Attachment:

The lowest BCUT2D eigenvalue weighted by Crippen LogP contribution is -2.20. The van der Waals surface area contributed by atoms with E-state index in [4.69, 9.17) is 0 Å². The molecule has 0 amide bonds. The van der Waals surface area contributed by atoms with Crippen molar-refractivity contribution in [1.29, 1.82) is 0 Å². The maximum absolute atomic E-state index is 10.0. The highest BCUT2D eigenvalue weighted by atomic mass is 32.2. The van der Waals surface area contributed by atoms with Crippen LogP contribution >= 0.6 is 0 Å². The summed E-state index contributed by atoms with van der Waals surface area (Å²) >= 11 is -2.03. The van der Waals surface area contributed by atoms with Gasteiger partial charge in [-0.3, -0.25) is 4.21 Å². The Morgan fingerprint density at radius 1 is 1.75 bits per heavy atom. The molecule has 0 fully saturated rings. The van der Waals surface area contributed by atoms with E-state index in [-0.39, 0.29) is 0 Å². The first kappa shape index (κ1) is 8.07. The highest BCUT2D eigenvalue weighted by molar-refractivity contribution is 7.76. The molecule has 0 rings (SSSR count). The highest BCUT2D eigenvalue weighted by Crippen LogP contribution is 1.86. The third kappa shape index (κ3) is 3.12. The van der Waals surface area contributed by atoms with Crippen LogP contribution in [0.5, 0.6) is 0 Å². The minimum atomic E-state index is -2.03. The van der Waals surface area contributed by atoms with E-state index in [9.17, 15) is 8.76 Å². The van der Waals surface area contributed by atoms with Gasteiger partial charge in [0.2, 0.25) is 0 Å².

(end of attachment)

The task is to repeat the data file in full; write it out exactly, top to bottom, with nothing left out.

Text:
The lowest BCUT2D eigenvalue weighted by Crippen LogP contribution is -2.20. The van der Waals surface area contributed by atoms with E-state index in [4.69, 9.17) is 0 Å². The molecule has 0 amide bonds. The van der Waals surface area contributed by atoms with Crippen molar-refractivity contribution in [1.29, 1.82) is 0 Å². The maximum absolute atomic E-state index is 10.0. The highest BCUT2D eigenvalue weighted by atomic mass is 32.2. The van der Waals surface area contributed by atoms with Crippen LogP contribution >= 0.6 is 0 Å². The summed E-state index contributed by atoms with van der Waals surface area (Å²) >= 11 is -2.03. The van der Waals surface area contributed by atoms with Gasteiger partial charge in [-0.3, -0.25) is 4.21 Å². The Morgan fingerprint density at radius 1 is 1.75 bits per heavy atom. The molecule has 0 fully saturated rings. The van der Waals surface area contributed by atoms with E-state index in [-0.39, 0.29) is 0 Å². The first kappa shape index (κ1) is 8.07. The highest BCUT2D eigenvalue weighted by molar-refractivity contribution is 7.76. The molecule has 0 rings (SSSR count). The highest BCUT2D eigenvalue weighted by Crippen LogP contribution is 1.86. The third kappa shape index (κ3) is 3.12. The van der Waals surface area contributed by atoms with Crippen LogP contribution in [0.5, 0.6) is 0 Å². The minimum atomic E-state index is -2.03. The van der Waals surface area contributed by atoms with E-state index in [9.17, 15) is 8.76 Å². The van der Waals surface area contributed by atoms with Gasteiger partial charge in [0.2, 0.25) is 0 Å².